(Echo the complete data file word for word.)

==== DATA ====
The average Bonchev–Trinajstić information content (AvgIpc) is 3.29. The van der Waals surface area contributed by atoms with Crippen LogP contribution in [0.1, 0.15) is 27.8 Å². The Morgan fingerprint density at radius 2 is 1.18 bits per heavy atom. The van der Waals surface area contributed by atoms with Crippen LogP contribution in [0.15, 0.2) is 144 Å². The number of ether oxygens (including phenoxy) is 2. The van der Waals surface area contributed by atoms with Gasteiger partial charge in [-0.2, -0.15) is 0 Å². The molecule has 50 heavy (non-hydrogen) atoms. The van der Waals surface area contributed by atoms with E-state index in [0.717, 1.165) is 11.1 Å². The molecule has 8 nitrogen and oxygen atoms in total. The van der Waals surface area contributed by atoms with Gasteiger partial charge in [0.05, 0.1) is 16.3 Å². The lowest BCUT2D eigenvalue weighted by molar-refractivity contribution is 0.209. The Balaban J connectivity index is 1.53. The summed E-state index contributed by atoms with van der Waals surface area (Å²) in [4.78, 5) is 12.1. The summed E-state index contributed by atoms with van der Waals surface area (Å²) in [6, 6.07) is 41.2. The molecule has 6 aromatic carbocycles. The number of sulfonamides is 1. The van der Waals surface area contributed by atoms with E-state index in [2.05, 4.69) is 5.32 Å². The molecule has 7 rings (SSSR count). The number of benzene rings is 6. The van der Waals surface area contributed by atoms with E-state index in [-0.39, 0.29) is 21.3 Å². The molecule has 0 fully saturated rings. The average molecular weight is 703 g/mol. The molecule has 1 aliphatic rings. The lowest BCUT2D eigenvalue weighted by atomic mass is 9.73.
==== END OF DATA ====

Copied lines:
The average Bonchev–Trinajstić information content (AvgIpc) is 3.29. The van der Waals surface area contributed by atoms with Crippen LogP contribution in [0.1, 0.15) is 27.8 Å². The Morgan fingerprint density at radius 2 is 1.18 bits per heavy atom. The van der Waals surface area contributed by atoms with Crippen LogP contribution in [0.15, 0.2) is 144 Å². The number of ether oxygens (including phenoxy) is 2. The van der Waals surface area contributed by atoms with Gasteiger partial charge in [-0.2, -0.15) is 0 Å². The molecule has 50 heavy (non-hydrogen) atoms. The van der Waals surface area contributed by atoms with E-state index in [0.717, 1.165) is 11.1 Å². The molecule has 8 nitrogen and oxygen atoms in total. The van der Waals surface area contributed by atoms with Gasteiger partial charge in [0.05, 0.1) is 16.3 Å². The lowest BCUT2D eigenvalue weighted by molar-refractivity contribution is 0.209. The Balaban J connectivity index is 1.53. The summed E-state index contributed by atoms with van der Waals surface area (Å²) in [4.78, 5) is 12.1. The summed E-state index contributed by atoms with van der Waals surface area (Å²) in [6, 6.07) is 41.2. The molecule has 6 aromatic carbocycles. The number of sulfonamides is 1. The van der Waals surface area contributed by atoms with E-state index in [2.05, 4.69) is 5.32 Å². The molecule has 7 rings (SSSR count). The number of benzene rings is 6. The van der Waals surface area contributed by atoms with E-state index in [-0.39, 0.29) is 21.3 Å². The molecule has 0 fully saturated rings. The average molecular weight is 703 g/mol. The molecule has 1 aliphatic rings. The lowest BCUT2D eigenvalue weighted by atomic mass is 9.73.